Joining Forces: Doctoral Research at BUAS and University of Bern


Dereje Etissa, a PhD student from Ethiopia, is currently working on a research project aimed at minimizing fiber scattering losses. Parts of his doctoral thesis on the material improvement of fiber optics are carried out jointly by BUAS and the University of Bern.

Parts of his doctoral thesis on the material improvement of fiber optics are carried out jointly by BUAS and the University of Bern. Dereje Etissa received his Bachelor in physics from the University of Addis Ababa and after first years of work experience as a physicist in the Ministry of Education in Ethiopia he continued his studies at the Institute of Radiation Physics at the University of Stuttgart. There he received his Master of Science in Sensor Technology and in Physics. After the successful completion of his Master degrees in Stuttgart, Dereje Etissa took up a research position at EMPA in Switzerland, working in the field of exhaust gas soot particle research, before he was offered a PhD scholarship at the Institute of Applied Physics of the University of Bern.

Production of doped granualted optical fiber core material using CO2-laser at the Institute of Applied Physics, University of Bern. Photo: IAP Bern

Rare-earth activated optical fibers
Dereje Etissa is currently conducting his doctoral research in the framework of an ongoing project at the Institute of Applied Physics that is aimed at studying and improving the production of rare-earth activated microstructured optical fibers by the granulated silica method for laser applications. The results of his present research will form the basis for a broader project in the same field that will lead to fibers with large cores for fiber lasers and amplifiers. Rare-earth (e.g. neodymium, erbium or ytterbium) doped optical fibers are the active elements for fiber lasers and amplifiers; they are incorporated in their trivalent ionic form into the glass matrix of the fiber core where they act as active laser media. The core of a fiber is the region in which the light is guided, i.e. it is responsible for the waveguiding effect. The non-uniformities and material impurities of the core are responsible for the fiber losses through scattering and absorption. Two different methods are used for the production of the doped materials: i) granulated oxides of the different species are mixed, put into adequate silica tubes and directly drawn to fibers; ii) the sol-gel method is used to produce a porous glass that is already doped with the desired dopants, densified and then milled to a granulate. Method ii) leads to improvements in homeogeneity and hence to less scattering losses.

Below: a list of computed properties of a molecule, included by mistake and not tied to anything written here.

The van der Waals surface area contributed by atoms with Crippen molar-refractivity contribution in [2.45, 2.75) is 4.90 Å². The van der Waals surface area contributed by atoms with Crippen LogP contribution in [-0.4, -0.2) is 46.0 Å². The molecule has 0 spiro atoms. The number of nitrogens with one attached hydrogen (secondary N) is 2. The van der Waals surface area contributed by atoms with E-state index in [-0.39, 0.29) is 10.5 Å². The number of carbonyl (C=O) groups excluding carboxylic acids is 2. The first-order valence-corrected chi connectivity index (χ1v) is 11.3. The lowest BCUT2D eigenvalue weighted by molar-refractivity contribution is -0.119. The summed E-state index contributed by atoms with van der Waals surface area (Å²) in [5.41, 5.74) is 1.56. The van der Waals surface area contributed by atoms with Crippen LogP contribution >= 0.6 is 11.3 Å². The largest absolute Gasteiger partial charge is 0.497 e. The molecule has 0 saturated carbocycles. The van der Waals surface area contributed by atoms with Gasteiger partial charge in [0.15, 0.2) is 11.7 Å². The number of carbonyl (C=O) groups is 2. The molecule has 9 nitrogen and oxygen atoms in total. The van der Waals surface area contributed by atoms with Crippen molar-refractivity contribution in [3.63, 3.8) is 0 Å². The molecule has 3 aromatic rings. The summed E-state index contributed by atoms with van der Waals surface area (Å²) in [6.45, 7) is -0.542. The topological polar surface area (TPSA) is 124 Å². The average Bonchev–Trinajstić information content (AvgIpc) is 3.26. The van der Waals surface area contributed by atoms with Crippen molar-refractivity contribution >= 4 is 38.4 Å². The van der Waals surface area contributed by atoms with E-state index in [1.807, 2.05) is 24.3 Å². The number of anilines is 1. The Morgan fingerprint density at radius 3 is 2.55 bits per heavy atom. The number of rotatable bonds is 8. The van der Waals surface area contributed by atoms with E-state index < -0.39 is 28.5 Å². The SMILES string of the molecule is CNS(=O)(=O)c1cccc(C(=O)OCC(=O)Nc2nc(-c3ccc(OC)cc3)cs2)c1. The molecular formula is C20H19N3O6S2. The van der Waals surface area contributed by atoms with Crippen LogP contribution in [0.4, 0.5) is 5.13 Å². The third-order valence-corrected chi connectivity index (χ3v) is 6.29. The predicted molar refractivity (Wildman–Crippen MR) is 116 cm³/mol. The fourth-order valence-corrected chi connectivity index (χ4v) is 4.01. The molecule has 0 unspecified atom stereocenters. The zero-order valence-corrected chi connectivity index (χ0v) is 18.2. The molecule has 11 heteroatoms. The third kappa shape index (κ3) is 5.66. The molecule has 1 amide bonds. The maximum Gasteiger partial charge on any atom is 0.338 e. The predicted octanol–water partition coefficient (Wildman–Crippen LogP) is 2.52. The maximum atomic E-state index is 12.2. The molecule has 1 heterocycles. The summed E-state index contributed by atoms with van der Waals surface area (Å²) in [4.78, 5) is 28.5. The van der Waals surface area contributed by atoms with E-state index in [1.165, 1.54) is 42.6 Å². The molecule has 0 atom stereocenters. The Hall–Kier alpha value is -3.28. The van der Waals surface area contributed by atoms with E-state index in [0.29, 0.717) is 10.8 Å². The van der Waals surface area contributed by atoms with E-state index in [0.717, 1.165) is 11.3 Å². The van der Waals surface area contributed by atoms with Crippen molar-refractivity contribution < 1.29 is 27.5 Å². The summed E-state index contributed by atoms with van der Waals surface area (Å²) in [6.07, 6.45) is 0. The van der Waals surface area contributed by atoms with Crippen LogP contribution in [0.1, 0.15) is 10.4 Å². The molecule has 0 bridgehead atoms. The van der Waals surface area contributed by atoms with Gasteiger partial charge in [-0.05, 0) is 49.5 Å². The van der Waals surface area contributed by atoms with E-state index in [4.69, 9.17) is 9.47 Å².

Refractive index profile of Yb+3, Al+3, P+5 doped optical fiber. Figure: IAP Bern

Minimizing fiber scattering losses
Dereje Etissa has chosen the sol-gel method because it is very attractive if one wants to draw fibers with complicated optical fiber geometries including multicore or microstructured fibers. In both methods, after the inclusion of dopants into a glass matrix, milling and melting is applied to obtain homogenous core material. This helps to avoid fluctuation of refractive index and scattering losses. Typically a fiber is then drawn by appropriately filling a glass tube with the previously produced granulated silica (doped silica for the core, undoped for the cladding and empty capillaries for the holes) and evacuating the preform while heating it in the drawing tower's furnace. The optical properties of the fabricated fiber will be characterized by different analytical techniques (energy dispersive x-ray, electron probe microanalyses, x-ray diffraction analysis and refractive index profilometry). In this work, particular emphasis is given to the minimization of fiber scattering losses. First findings of Dereje Etissa’s research have been presented at this year’s «Photonics Europe» conference in Brussels, Belgium. Dereje Etissa does not know yet where his research will take him, but he does know that his passion for physics will guide his way wherever he goes – in Switzerland, Europe, or, indeed, Ethiopia.